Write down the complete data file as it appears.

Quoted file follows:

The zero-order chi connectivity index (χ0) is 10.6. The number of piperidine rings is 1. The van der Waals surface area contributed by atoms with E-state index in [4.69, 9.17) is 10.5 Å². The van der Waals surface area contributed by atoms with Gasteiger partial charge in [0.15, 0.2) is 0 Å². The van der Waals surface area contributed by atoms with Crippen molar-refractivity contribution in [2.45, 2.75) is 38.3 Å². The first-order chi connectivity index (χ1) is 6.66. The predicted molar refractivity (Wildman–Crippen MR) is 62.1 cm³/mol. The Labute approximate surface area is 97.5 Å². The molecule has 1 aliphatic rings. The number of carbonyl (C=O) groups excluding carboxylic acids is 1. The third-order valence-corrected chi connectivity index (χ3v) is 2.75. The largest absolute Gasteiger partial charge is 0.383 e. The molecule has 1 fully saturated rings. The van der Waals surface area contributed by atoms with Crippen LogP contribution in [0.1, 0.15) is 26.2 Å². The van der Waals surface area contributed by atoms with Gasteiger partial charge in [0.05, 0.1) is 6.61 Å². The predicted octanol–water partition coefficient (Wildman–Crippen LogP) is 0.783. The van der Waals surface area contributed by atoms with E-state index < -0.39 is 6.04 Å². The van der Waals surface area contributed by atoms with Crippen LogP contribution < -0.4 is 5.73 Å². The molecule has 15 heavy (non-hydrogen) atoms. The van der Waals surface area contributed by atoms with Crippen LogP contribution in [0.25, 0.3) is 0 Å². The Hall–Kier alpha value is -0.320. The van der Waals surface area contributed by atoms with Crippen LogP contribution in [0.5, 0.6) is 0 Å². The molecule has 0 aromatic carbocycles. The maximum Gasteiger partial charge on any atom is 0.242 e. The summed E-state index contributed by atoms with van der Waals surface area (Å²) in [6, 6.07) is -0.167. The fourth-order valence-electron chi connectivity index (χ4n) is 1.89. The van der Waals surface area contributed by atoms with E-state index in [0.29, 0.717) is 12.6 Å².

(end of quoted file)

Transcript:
The zero-order chi connectivity index (χ0) is 10.6. The number of piperidine rings is 1. The van der Waals surface area contributed by atoms with E-state index in [4.69, 9.17) is 10.5 Å². The van der Waals surface area contributed by atoms with Gasteiger partial charge in [0.15, 0.2) is 0 Å². The van der Waals surface area contributed by atoms with Crippen molar-refractivity contribution in [2.45, 2.75) is 38.3 Å². The first-order chi connectivity index (χ1) is 6.66. The predicted molar refractivity (Wildman–Crippen MR) is 62.1 cm³/mol. The Labute approximate surface area is 97.5 Å². The molecule has 1 aliphatic rings. The number of carbonyl (C=O) groups excluding carboxylic acids is 1. The third-order valence-corrected chi connectivity index (χ3v) is 2.75. The largest absolute Gasteiger partial charge is 0.383 e. The molecule has 1 fully saturated rings. The van der Waals surface area contributed by atoms with Crippen LogP contribution in [0.1, 0.15) is 26.2 Å². The van der Waals surface area contributed by atoms with Gasteiger partial charge in [0.05, 0.1) is 6.61 Å². The predicted octanol–water partition coefficient (Wildman–Crippen LogP) is 0.783. The van der Waals surface area contributed by atoms with E-state index < -0.39 is 6.04 Å². The van der Waals surface area contributed by atoms with Crippen LogP contribution < -0.4 is 5.73 Å². The molecule has 15 heavy (non-hydrogen) atoms. The van der Waals surface area contributed by atoms with Crippen LogP contribution in [0.25, 0.3) is 0 Å². The Hall–Kier alpha value is -0.320. The van der Waals surface area contributed by atoms with Crippen LogP contribution in [0.5, 0.6) is 0 Å². The molecule has 0 aromatic carbocycles. The maximum Gasteiger partial charge on any atom is 0.242 e. The summed E-state index contributed by atoms with van der Waals surface area (Å²) in [6, 6.07) is -0.167. The fourth-order valence-electron chi connectivity index (χ4n) is 1.89. The van der Waals surface area contributed by atoms with E-state index in [0.29, 0.717) is 12.6 Å².